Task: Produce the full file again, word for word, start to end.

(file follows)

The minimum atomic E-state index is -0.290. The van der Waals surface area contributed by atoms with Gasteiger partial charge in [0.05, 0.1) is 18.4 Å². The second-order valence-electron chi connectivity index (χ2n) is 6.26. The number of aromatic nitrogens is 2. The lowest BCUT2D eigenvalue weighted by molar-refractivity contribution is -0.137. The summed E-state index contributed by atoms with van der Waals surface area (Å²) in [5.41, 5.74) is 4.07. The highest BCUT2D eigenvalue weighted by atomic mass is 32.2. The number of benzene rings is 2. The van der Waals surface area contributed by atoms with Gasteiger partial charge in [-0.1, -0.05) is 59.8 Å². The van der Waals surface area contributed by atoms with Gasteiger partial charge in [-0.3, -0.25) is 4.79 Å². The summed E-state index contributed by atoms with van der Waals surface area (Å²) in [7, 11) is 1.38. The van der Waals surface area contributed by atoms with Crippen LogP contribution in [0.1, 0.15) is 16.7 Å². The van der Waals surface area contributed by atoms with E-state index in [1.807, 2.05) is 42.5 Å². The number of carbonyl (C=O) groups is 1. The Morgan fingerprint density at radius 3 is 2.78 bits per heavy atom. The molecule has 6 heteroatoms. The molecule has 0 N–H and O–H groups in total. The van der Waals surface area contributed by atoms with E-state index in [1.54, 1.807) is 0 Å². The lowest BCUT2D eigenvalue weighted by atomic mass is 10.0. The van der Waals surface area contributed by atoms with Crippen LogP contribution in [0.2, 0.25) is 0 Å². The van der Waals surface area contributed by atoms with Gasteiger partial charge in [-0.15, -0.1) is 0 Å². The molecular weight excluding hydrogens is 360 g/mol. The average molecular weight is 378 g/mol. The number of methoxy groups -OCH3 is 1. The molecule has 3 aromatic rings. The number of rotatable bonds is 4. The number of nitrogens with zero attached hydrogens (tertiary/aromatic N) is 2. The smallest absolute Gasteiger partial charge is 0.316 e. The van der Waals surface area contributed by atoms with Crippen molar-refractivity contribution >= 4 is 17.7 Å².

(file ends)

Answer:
The minimum atomic E-state index is -0.290. The van der Waals surface area contributed by atoms with Gasteiger partial charge in [0.05, 0.1) is 18.4 Å². The second-order valence-electron chi connectivity index (χ2n) is 6.26. The number of aromatic nitrogens is 2. The lowest BCUT2D eigenvalue weighted by molar-refractivity contribution is -0.137. The summed E-state index contributed by atoms with van der Waals surface area (Å²) in [5.41, 5.74) is 4.07. The highest BCUT2D eigenvalue weighted by atomic mass is 32.2. The number of benzene rings is 2. The van der Waals surface area contributed by atoms with Gasteiger partial charge in [-0.1, -0.05) is 59.8 Å². The van der Waals surface area contributed by atoms with Gasteiger partial charge in [-0.3, -0.25) is 4.79 Å². The summed E-state index contributed by atoms with van der Waals surface area (Å²) in [7, 11) is 1.38. The van der Waals surface area contributed by atoms with Crippen LogP contribution in [0.1, 0.15) is 16.7 Å². The van der Waals surface area contributed by atoms with E-state index in [1.807, 2.05) is 42.5 Å². The number of carbonyl (C=O) groups is 1. The Morgan fingerprint density at radius 3 is 2.78 bits per heavy atom. The molecule has 6 heteroatoms. The molecule has 0 N–H and O–H groups in total. The van der Waals surface area contributed by atoms with E-state index in [1.54, 1.807) is 0 Å². The lowest BCUT2D eigenvalue weighted by atomic mass is 10.0. The van der Waals surface area contributed by atoms with Crippen LogP contribution in [0.2, 0.25) is 0 Å². The van der Waals surface area contributed by atoms with Gasteiger partial charge in [-0.15, -0.1) is 0 Å². The molecular weight excluding hydrogens is 360 g/mol. The average molecular weight is 378 g/mol. The number of methoxy groups -OCH3 is 1. The molecule has 3 aromatic rings. The number of rotatable bonds is 4. The number of nitrogens with zero attached hydrogens (tertiary/aromatic N) is 2. The smallest absolute Gasteiger partial charge is 0.316 e. The van der Waals surface area contributed by atoms with Crippen molar-refractivity contribution >= 4 is 17.7 Å².